KIEV (Reuters) - Ukraine accused Russian forces on Friday of helping separatists step up pressure on government troops holding the main airport in the eastern city of Donetsk, threatening a fragile ceasefire.
Military spokesman Andriy Lysenko said Ukrainian forces had repelled several separatist attacks on the airport in the past 24 hours but “non-stop fighting” continued and “significant numbers of armor, heavy artillery and troops” had moved into the area.
“The Russians have sent in a full unit of drones over the airport, directed by Russian specialists, in order to carry out air reconnaissance and to direct fire,” he told journalists.
Mortar and artillery fire has increased between separatists and government troops in rebel-controlled Donetsk, the east’s main industrial hub, in recent days after a lull last week.
A Swiss Red Cross worker was killed on Thursday night by a mortar bomb that landed near the organization’s office in the city.
Seven Ukrainian soldiers died in a single strike by tank fire on their armoured personnel transporter on Monday and at least 10 people were killed when shelling hit a school playground in Donetsk and a public transit mini-van in a street nearby on Wednesday.
Each side has blamed the other in the attacks. Government forces say they are observing the ceasefire and returning fire only when they are fired on.
Ukrainian Foreign Minister Pavel Klimkin said that separatists had been responsible for the death of Red Cross worker Laurent DuPasquier, but the Russian foreign ministry in a statement on Friday said the mortar bomb fire that killed him had come from territory controlled by Ukrainian forces.
Two Ukrainian servicemen had been killed and 9 others had been wounded in the past 24 hours, Lysenko said.
Lysenko said that government forces still had control of the airport, a strategic point with modernised runways able to take heavy transporter planes. Defences had been strengthened.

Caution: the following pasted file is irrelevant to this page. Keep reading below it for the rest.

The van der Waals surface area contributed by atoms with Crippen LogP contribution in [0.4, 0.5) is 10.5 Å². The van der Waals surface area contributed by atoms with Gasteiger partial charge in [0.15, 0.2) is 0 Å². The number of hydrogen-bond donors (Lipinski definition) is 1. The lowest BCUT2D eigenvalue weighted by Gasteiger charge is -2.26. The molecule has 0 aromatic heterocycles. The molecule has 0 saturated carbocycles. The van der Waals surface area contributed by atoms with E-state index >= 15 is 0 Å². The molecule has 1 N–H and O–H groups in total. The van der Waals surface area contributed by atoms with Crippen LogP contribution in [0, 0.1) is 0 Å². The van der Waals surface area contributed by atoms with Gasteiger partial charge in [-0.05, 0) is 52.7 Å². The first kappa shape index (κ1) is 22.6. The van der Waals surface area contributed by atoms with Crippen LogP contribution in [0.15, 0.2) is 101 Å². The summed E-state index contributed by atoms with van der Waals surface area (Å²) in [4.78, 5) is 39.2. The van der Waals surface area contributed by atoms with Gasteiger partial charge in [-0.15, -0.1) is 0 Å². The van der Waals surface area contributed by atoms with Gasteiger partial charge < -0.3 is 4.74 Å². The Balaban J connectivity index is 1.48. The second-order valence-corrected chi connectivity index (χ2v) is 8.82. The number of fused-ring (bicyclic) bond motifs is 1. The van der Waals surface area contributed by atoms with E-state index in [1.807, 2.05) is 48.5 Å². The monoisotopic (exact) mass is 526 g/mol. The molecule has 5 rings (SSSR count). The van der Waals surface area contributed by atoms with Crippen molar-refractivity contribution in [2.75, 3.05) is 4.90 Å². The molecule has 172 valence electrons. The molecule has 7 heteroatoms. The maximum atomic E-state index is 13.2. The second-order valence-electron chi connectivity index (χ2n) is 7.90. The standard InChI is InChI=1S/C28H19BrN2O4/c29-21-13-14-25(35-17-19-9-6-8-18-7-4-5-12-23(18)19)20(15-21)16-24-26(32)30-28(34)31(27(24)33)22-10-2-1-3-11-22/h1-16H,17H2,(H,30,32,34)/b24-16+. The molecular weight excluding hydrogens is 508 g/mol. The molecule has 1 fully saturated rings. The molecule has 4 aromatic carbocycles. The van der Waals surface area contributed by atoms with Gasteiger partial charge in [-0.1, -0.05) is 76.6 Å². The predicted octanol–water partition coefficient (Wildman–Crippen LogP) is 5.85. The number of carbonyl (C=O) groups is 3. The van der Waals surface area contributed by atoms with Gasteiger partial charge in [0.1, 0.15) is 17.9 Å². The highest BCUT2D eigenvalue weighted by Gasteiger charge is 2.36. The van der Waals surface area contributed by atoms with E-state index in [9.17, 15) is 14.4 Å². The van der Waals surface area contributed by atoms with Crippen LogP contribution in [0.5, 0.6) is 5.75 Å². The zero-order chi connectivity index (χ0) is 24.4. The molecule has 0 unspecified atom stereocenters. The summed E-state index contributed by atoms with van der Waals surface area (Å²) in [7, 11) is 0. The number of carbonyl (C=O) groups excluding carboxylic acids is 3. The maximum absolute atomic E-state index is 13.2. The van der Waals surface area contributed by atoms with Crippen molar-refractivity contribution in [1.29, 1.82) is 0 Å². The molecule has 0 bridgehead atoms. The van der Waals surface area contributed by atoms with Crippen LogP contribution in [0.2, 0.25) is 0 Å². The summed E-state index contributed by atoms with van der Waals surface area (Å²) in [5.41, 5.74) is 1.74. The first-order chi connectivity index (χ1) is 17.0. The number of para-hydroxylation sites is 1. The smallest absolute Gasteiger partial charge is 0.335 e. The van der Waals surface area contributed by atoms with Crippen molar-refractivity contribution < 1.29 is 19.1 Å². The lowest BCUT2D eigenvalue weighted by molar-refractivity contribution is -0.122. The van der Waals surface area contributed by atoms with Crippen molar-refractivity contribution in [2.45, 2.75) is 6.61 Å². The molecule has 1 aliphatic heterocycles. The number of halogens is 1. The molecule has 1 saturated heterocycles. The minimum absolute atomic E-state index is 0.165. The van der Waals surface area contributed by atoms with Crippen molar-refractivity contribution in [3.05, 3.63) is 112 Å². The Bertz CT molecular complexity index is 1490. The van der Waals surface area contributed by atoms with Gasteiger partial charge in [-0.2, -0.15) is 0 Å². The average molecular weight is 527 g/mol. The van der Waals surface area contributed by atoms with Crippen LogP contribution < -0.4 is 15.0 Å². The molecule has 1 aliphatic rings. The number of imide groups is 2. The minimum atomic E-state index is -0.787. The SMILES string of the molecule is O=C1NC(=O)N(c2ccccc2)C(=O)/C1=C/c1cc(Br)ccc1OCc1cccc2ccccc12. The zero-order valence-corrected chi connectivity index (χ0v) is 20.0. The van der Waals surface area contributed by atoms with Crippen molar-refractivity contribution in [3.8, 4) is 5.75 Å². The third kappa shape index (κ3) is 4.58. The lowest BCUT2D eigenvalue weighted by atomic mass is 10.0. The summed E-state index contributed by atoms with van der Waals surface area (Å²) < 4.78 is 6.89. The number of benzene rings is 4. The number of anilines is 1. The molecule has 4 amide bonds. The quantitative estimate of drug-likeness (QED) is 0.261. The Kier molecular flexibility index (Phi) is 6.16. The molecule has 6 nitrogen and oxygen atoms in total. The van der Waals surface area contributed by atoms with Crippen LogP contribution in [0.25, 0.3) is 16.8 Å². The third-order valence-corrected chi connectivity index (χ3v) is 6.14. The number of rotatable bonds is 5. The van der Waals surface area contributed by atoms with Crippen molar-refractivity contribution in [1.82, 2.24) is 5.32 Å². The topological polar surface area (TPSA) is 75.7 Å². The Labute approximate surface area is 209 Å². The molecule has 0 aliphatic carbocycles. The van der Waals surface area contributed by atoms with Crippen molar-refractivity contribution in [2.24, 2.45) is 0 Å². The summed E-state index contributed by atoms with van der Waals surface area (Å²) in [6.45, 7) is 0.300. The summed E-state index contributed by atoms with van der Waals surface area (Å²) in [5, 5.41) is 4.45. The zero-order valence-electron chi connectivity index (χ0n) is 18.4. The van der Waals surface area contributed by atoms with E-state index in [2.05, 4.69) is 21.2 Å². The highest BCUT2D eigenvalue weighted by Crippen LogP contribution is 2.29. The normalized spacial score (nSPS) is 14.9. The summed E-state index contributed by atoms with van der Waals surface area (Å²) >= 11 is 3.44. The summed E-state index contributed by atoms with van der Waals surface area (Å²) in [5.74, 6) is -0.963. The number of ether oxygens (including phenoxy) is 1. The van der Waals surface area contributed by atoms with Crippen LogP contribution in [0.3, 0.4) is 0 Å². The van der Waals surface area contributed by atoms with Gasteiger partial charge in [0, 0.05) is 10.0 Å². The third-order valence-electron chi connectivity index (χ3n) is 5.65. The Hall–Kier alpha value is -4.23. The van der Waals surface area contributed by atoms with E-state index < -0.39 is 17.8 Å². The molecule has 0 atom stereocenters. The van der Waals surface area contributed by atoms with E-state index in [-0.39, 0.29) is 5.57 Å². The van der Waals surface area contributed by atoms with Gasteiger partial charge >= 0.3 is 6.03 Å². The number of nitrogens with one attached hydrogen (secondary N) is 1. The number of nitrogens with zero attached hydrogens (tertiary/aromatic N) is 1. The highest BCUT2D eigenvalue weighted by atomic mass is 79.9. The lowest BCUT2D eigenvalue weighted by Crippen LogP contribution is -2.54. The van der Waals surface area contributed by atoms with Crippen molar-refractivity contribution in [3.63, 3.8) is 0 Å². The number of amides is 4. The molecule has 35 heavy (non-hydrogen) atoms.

Lysenko also said that in the south of Ukraine, on the coast of the Sea of Azov, Ukrainian intelligence had also reported that more Russian armor and a Russian reconnaissance unit had moved in near the town of Mariupol.
Mariupol, which is defended by Kiev government forces, is of strategic importance since its loss could help open up a route for Russian-backed forces to the Crimean peninsula, which was annexed by Russia in March.
Lysenko said though the ceasefire was almost a month old, the separatists were still not respecting the truce.
“Since the attacking side has not ceased fire, the Ukrainian side is not pulling back its arms and is continuing to defend its positions. But the Ukrainian army is not conducting attacking, offensive manoeuvres,” he said.
Ukrainian President Petro Poroshenko, who is hoping a strong mandate for his peace plan will emerge from a parliamentary election on Oct. 26, called the ceasefire on Sept. 5 after battlefield reverses which Kiev ascribed to Russian forces entering the fray. Moscow denies this.
Poroshenko appears to be seeking to try to calm the waters ahead of the election. But large-scale loss of life among Ukrainian forces could call into question his strategy and bolster opponents who call for a more militant line to be taken.
The latest U.N. estimate says that more than 3,500 people have died in the conflict - including Ukrainian forces, rebels and civilians - which erupted in the east after pro-Western leaders took power in Kiev following street protests that chased Moscow-backed president, Viktor Yanukovich, from power.
Ukrainian defense officials say many hundreds of Russian troops have also been killed, though Moscow denies the involvement of any of its troops in the conflict despite what Kiev and the West says is incontrovertible proof.
Reporting by Natalia Zinets; additional reporting by Thomas Grove in Moscow; Writing by Richard Balmforth; Editing by Tom Heneghan